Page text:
Vaynerchuk’s success all started with his content, and yours will too. The more content you create over time, the more your ideas become the fuel that powers your brand platform.

Check in with us next week for part 2 of this series, in which we’ll take a look at influence—that is, how to spread your ideas through interaction with your audience.

Interested in getting a read on where you are in the development of your platform? Find out how you rank at MyExpertScore.com. It’s a free tool we’ve created to help you measure your current status by giving you a personal expert score. One you finish the test, we’ll give you additional strategies to take you to the next level. Give the test a try, and feel free to get back to us with any feedback!

How to Assess Your Public Speaking Comfort Level

Nervousness and public speaking go hand-in-hand. And in all my years as a presentations skills coach, I’ve found that people’s anxiety tends to fall into one of four categories. These four levels reflect a speaker’s comfort level and confidence. Which one best describes you?

  • Level 1: Pressured and Petrified: People in this category tend to display the greatest signs of nervousness—visible blushing, perspiration, quivering voice, or shaking hands. They are extremely uncomfortable and deeply afraid, often to the point of paralysis. These individuals generally have little experience speaking to groups, but because of a recent promotion or increased job responsibilities, they are now expected to speak (i.e., the technician who has been moved into the team lead position or the customer service representative who now has to manage others and represent the department). These people have little desire to speak in public, but now are required to do so. With limited confidence they have a great opportunity for personal and professional growth.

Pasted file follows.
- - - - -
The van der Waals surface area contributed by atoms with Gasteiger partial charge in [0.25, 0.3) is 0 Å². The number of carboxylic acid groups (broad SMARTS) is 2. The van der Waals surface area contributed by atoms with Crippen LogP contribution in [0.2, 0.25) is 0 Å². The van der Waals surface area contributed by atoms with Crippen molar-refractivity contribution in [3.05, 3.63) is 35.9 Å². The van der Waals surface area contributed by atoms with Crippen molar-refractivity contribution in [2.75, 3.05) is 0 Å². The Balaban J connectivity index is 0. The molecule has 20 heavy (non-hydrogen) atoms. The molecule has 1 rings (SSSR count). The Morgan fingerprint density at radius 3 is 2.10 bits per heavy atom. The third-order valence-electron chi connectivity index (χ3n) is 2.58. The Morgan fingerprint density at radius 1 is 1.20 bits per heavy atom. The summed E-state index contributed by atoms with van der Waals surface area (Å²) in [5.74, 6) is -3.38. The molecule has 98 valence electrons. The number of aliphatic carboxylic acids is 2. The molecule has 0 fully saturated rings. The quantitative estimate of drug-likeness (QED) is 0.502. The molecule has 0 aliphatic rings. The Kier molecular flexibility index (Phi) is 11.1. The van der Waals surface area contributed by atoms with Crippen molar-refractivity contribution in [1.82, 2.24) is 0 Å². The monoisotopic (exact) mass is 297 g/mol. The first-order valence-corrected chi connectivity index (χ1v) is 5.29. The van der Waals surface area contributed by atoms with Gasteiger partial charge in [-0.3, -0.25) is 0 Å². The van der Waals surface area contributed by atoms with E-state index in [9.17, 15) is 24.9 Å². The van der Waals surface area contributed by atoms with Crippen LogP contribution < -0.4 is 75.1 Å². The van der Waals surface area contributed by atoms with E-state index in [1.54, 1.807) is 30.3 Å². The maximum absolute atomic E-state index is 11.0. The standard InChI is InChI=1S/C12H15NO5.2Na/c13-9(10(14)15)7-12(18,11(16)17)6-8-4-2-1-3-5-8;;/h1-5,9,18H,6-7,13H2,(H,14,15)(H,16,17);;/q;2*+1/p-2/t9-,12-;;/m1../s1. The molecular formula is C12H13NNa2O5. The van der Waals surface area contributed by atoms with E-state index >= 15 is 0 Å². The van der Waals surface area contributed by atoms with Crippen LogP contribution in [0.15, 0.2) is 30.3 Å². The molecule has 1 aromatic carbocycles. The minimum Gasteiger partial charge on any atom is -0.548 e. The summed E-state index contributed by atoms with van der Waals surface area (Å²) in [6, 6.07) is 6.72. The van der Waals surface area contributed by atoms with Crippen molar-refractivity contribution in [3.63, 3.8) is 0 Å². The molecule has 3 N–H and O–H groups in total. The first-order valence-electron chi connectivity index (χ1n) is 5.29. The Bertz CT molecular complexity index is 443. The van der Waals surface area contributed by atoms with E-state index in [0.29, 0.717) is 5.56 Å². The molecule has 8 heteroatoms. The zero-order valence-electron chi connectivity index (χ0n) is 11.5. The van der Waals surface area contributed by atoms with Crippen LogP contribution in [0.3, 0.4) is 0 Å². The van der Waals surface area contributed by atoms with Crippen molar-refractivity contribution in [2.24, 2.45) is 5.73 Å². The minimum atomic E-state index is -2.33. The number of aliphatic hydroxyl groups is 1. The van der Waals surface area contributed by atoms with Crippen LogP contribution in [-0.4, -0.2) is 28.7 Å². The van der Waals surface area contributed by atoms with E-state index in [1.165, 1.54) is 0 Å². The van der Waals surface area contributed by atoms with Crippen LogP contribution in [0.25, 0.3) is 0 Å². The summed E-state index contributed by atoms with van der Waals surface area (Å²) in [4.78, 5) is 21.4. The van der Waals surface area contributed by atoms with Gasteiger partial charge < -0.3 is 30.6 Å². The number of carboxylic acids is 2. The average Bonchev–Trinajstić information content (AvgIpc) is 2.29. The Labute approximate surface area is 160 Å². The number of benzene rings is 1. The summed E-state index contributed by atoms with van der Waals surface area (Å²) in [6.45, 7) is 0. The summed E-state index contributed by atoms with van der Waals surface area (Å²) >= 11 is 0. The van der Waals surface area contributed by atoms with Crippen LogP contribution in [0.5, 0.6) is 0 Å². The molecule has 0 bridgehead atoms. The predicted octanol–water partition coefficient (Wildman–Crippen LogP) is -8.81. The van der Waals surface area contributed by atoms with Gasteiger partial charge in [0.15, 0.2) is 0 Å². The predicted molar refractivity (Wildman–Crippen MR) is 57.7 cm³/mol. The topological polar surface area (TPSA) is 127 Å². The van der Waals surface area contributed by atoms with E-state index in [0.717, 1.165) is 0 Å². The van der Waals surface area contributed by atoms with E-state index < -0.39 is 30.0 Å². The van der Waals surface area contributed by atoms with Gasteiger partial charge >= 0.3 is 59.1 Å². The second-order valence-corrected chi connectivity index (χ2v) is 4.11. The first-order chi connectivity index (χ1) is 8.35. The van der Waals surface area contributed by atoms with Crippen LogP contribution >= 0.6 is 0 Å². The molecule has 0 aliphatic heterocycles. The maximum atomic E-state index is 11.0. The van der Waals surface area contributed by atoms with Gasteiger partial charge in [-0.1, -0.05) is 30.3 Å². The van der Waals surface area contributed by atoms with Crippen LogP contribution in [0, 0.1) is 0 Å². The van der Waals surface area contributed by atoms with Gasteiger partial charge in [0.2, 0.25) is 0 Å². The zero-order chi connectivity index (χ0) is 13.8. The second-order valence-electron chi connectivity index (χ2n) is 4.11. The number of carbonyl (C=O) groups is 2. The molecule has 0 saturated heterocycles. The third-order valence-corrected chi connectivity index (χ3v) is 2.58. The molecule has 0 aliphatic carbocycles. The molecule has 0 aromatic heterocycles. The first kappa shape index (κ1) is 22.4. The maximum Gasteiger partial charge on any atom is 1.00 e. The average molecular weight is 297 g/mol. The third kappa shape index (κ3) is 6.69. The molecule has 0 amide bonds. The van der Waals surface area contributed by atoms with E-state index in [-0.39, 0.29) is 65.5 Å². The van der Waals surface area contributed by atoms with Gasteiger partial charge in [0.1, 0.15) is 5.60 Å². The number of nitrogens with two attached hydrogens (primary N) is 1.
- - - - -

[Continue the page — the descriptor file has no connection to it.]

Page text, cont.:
• Level 2: Hurried and Harried: These people deal with their fear and discomfort by racing through their material for one specific purpose—to get through it! They are usually familiar with their subject matter but rarely prepare or practice. They like to wing it. Many even believe that their “practice” happens while they are giving their presentation. As a result of their lack of preparation, they “hurry” through their presentation, talking too fast, shifting their weight, avoiding eye contact, and showing other physical signs of nervousness. The good news for this group is that with a few simple changes they can quickly increase their capacity and become more comfortable and effective.
  • Level 3: Surprised and Startled: These people have situational nervousness. They are fine in their regular day-to-day presentations, but if asked to perform out of their routine, they experience anxiety and discomfort. However, they typically don’t show their nervousness. In fact, their audience barely picks up on it, but the speaker still feels anxious. These speakers take the time to practice and are generally more prepared than most, but unusual situations cause them to revisit earlier bouts of nerves and agitation. They are often the managers who comfortably lead staff or division meetings, but when asked to speak at an all-hands meeting or at a conference, they become anxious. The good news for these speakers is that they already know how to be comfortable in front of one type of audience, so it’s just a matter of increasing their capacity so that they can be as comfortable in every new situation they encounter.